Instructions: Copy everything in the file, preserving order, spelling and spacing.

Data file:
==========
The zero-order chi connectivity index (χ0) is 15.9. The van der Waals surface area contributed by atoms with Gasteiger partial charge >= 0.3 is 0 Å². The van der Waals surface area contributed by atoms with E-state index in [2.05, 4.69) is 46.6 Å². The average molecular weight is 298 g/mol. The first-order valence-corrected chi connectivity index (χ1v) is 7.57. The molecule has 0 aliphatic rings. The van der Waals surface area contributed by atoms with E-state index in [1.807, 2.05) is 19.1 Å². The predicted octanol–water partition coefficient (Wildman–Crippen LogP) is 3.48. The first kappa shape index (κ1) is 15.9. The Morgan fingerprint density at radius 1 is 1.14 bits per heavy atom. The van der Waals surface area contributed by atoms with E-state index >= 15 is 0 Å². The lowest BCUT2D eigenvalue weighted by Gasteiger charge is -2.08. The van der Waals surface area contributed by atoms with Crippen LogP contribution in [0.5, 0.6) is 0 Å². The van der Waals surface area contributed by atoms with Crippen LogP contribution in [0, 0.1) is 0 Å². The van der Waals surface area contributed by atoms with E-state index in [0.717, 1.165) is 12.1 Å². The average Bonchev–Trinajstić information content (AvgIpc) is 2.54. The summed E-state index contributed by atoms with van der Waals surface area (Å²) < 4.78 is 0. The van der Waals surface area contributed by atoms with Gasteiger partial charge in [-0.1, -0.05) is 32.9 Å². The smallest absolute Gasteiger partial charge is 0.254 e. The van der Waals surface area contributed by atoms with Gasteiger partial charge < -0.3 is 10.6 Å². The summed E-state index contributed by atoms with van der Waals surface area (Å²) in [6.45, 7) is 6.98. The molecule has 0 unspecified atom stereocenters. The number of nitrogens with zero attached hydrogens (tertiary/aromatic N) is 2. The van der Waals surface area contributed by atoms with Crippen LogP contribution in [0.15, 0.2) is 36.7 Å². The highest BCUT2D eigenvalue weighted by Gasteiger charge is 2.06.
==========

The zero-order chi connectivity index (χ0) is 15.9. The van der Waals surface area contributed by atoms with Gasteiger partial charge >= 0.3 is 0 Å². The van der Waals surface area contributed by atoms with E-state index in [2.05, 4.69) is 46.6 Å². The average molecular weight is 298 g/mol. The first-order valence-corrected chi connectivity index (χ1v) is 7.57. The molecule has 0 aliphatic rings. The van der Waals surface area contributed by atoms with E-state index in [1.807, 2.05) is 19.1 Å². The predicted octanol–water partition coefficient (Wildman–Crippen LogP) is 3.48. The first kappa shape index (κ1) is 15.9. The Morgan fingerprint density at radius 1 is 1.14 bits per heavy atom. The van der Waals surface area contributed by atoms with E-state index >= 15 is 0 Å². The lowest BCUT2D eigenvalue weighted by Gasteiger charge is -2.08. The van der Waals surface area contributed by atoms with Crippen LogP contribution in [0.5, 0.6) is 0 Å². The van der Waals surface area contributed by atoms with Crippen LogP contribution in [0, 0.1) is 0 Å². The van der Waals surface area contributed by atoms with E-state index in [0.717, 1.165) is 12.1 Å². The average Bonchev–Trinajstić information content (AvgIpc) is 2.54. The summed E-state index contributed by atoms with van der Waals surface area (Å²) < 4.78 is 0. The van der Waals surface area contributed by atoms with Gasteiger partial charge in [-0.1, -0.05) is 32.9 Å². The smallest absolute Gasteiger partial charge is 0.254 e. The van der Waals surface area contributed by atoms with Gasteiger partial charge < -0.3 is 10.6 Å². The summed E-state index contributed by atoms with van der Waals surface area (Å²) in [6.45, 7) is 6.98. The molecule has 0 unspecified atom stereocenters. The number of nitrogens with zero attached hydrogens (tertiary/aromatic N) is 2. The van der Waals surface area contributed by atoms with Crippen LogP contribution in [0.15, 0.2) is 36.7 Å². The highest BCUT2D eigenvalue weighted by Gasteiger charge is 2.06.